raynauds awareness month

Raynaud’s Awareness Month

February marks Raynaud’s awareness month. So, what is Raynaud’s, and what does it have to do with Podiatry?

What is Raynaud’s?

Well, Raynaud’s is a condition that affects the circulation in the extremities, mainly the hands and feet, but it can affect other areas such as the nose, ears and lips. In people affected by this condition, the circulation to the hands and feet becomes reduced in cold conditions, although stress and anxiety can trigger symptoms too.

When our bodies are exposed to cold, the small blood vessels near the skin surface at the extremities become narrow to help keep the body’s core temperature steady. People with Raynaud’s may notice their fingers and toes turn white or blue in the cold, and they may feel numb. When these extremities warm up again, they can become red and painful as the blood flow returns, with a burning sensation.

Tell me more?

It is a common condition, affecting around 10 million people in the UK. It is more common in women, but anyone can be affected.

There are two types of the condition. Primary Raynaud’s is the most common, also known as Raynaud’s disease. In these cases, it occurs without any underlying cause. In secondary Raynaud’s, or Raynaud’s phenomenon/syndrome, it occurs due to an underlying connective tissue disorder such as scleroderma. It is thought only 10% of people who have Raynaud’s symptoms have the secondary form.

Raynauds and Podiatry

So, what does all this have to do with Podiatry? Well, as it commonly affects the feet, it is a condition we see lots of in clinic. In fact, Anna has Raynaud’s herself! It can lead to chilblain formation (although having chilblains doesn’t necessarily mean you have Raynaud’s!)

We see plenty of patients who have these symptoms, and here are our top tips for keeping your feet tip-top and the symptoms at bay.


Our top tips!

  • Try to keep your body (and feet!) temperature steady. Avoid extreme changes in temperature where possible. If your feet and hands do get cold, try to resist the temptation to warm them back up too quickly.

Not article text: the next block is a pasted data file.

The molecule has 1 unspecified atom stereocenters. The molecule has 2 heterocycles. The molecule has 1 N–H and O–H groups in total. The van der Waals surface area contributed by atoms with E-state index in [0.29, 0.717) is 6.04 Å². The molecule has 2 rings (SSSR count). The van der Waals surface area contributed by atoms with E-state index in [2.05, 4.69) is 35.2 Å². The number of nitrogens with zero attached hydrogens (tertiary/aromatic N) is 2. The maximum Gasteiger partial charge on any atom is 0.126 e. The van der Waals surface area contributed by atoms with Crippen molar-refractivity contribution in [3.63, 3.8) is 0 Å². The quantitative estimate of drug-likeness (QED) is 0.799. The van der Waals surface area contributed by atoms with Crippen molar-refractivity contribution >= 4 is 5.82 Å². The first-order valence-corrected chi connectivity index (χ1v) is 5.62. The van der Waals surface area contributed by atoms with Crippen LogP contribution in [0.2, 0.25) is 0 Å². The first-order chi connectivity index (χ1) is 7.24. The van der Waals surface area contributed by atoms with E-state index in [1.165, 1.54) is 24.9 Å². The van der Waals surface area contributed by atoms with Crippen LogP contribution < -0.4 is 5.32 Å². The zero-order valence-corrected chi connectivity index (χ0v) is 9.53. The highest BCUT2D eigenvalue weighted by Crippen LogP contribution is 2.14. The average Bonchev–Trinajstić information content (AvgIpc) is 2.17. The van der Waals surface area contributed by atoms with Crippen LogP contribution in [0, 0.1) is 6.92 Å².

• Make sure your footwear has a good, thick sole. Especially in winter. This keeps your feet away from cold, icy surfaces.
  • Shoes should be a good, wide fit with room for thicker socks and a thermal insole if possible.
  • Keep your whole body warm! Wear layers, wear a hat, gloves etc. keeping your core body temperature warm really helps.
  • Avoid tight clothing that can restrict the blood flow further.
  • Layering up with socks works a treat. Our favourites are 2 layers – merino wool for one layer, bamboo for the other. Not only are natural fibres great insulators, but it adds a layer of air between which also helps insulate.
  • See your GP for a medication review. Some medicines like Beta Blockers can make symptoms worse, while others such as Nifedipine can help improve symptoms.
  • Don’t forget to consult your Podiatrist too!


More information -

For more information on chilblains – check out our blog here –


For more information, check out the Scleroderma and Raynaud’s UK website here –


1 Comment

  1. Help with Chilblains - Round House Podiatry on November 29, 2022 at 6:59 pm

    […] If you want to know more about Raynauds and it's association with chilblains, you can read our blog post here […]